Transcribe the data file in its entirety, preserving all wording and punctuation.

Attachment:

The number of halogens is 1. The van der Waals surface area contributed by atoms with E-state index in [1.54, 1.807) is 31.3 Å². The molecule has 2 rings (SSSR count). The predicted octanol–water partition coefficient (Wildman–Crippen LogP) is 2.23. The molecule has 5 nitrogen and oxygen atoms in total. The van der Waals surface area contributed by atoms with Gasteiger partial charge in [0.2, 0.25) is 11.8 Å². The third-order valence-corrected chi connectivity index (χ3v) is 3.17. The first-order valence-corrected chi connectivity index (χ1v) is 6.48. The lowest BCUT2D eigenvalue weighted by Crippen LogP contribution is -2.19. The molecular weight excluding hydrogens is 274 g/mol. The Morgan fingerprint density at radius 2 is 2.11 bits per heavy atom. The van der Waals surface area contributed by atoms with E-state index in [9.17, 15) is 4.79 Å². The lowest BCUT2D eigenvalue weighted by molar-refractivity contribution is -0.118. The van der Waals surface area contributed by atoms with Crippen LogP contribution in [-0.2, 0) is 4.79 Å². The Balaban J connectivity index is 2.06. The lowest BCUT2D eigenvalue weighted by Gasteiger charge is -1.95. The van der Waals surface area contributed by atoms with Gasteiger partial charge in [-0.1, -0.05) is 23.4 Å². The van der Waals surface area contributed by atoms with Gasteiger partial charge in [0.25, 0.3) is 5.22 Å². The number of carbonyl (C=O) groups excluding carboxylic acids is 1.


The number of halogens is 1. The van der Waals surface area contributed by atoms with E-state index in [1.54, 1.807) is 31.3 Å². The molecule has 2 rings (SSSR count). The predicted octanol–water partition coefficient (Wildman–Crippen LogP) is 2.23. The molecule has 5 nitrogen and oxygen atoms in total. The van der Waals surface area contributed by atoms with Gasteiger partial charge in [0.2, 0.25) is 11.8 Å². The third-order valence-corrected chi connectivity index (χ3v) is 3.17. The first-order valence-corrected chi connectivity index (χ1v) is 6.48. The lowest BCUT2D eigenvalue weighted by Crippen LogP contribution is -2.19. The molecular weight excluding hydrogens is 274 g/mol. The Morgan fingerprint density at radius 2 is 2.11 bits per heavy atom. The van der Waals surface area contributed by atoms with E-state index in [9.17, 15) is 4.79 Å². The lowest BCUT2D eigenvalue weighted by molar-refractivity contribution is -0.118. The van der Waals surface area contributed by atoms with Crippen LogP contribution in [-0.2, 0) is 4.79 Å². The Balaban J connectivity index is 2.06. The lowest BCUT2D eigenvalue weighted by Gasteiger charge is -1.95. The van der Waals surface area contributed by atoms with Gasteiger partial charge in [-0.1, -0.05) is 23.4 Å². The van der Waals surface area contributed by atoms with Gasteiger partial charge in [0.25, 0.3) is 5.22 Å². The number of carbonyl (C=O) groups excluding carboxylic acids is 1.